So for today, I am sharing two images of horses that have touched me and made me miss my horses all the more. One of the photos, that of the dark bay horse, is Zenyatta, 2010’s Horse of the Year, and one of the best thoroughbred mares to grace the track. She’s only the second racehorse I have been attached to, the first being the immortal Ruffian.
We know how that ended. Zenyatta’s story is much happier—she’s recently retired and waiting to go into heat, when she will be bred for her first foal. Z’s handlers have a website for her, with a daily blog entry. It’s so sweet that her people love her so much, that she is more than a machine. Z herself has obvious personality, and I am excited to meet her first not-yet-conceived baby.
The other two photos are of a paint mare that recently went through an auction ring in New Jersey. I do not know her name. With the economy in its present slump, many well-loved horses find themselves at auction, with no buyers, and no hay at home to feed that horse anymore. This mare, said to be a family horse, lived that nightmare on Wednesday night. She ended up in a feedlot pen, that is, she was headed to slaughter in Canada. Of all the horses that ended up in pen #10, she is the first one I would have taken home.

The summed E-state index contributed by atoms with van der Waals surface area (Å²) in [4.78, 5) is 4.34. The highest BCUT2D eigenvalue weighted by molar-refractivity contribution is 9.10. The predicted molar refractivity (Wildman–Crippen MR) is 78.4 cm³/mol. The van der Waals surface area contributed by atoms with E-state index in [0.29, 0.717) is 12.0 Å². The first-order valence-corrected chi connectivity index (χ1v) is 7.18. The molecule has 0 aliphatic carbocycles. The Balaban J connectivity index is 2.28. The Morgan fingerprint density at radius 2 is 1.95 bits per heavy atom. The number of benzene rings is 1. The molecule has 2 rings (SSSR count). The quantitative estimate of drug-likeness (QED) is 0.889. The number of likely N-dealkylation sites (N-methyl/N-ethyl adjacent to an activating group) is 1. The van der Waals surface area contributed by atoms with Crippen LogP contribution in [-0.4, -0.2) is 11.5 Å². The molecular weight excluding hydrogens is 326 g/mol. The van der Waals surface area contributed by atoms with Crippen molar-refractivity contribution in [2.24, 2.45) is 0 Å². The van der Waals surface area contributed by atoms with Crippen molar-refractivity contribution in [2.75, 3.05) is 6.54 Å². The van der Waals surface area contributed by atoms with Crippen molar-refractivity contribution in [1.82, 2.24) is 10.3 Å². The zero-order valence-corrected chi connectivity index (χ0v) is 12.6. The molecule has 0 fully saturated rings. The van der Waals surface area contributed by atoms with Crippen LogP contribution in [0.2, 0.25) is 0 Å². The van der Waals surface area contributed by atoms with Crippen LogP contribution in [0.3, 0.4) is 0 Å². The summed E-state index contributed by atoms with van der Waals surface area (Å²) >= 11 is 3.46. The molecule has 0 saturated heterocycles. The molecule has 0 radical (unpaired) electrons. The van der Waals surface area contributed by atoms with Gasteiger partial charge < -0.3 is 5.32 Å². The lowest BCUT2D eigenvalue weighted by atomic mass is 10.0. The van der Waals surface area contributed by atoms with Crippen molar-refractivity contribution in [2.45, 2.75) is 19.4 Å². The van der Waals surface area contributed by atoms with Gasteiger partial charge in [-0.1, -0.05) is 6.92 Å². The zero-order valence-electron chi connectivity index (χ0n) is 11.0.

She had until today (Saturday) to find a home, or there was a very good chance she would be headed to Canada. Last night I learned she was still there, and I just sat here by myself and cried. Not only am I on the other side of the country, I had no money to buy her or even call the sales barn and offer to pay for her food for a week, just to buy her more time.
This morning I learned that pretty paint mare been purchased and would be rescued from pen #10. It was a nice way to start my Saturday.
Even though it makes me sad, I think I will take the time to write about my horses. Now if I can find photos …

Friday, February 4, 2011

Observations on the Craziness that are Michael Jackson Fans ...

I certainly have been neglectful in writing for fun, haven’t I? It’s certainly not due to being too busy with work, but that’s a rant for another day.

I’m still crime/trial watching, but not as much as I would like, because my daughter thinks I am a doddering nutcase when I do so. However, how can anyone who grew up in the 1970s miss what is going on with the manslaughter trial of Conrad Murray, the physician who was Michael Jackson’s “personal physician,” a man about to be convicted of involuntary manslaughter for gross negligence in Jackson’s death in June 2009.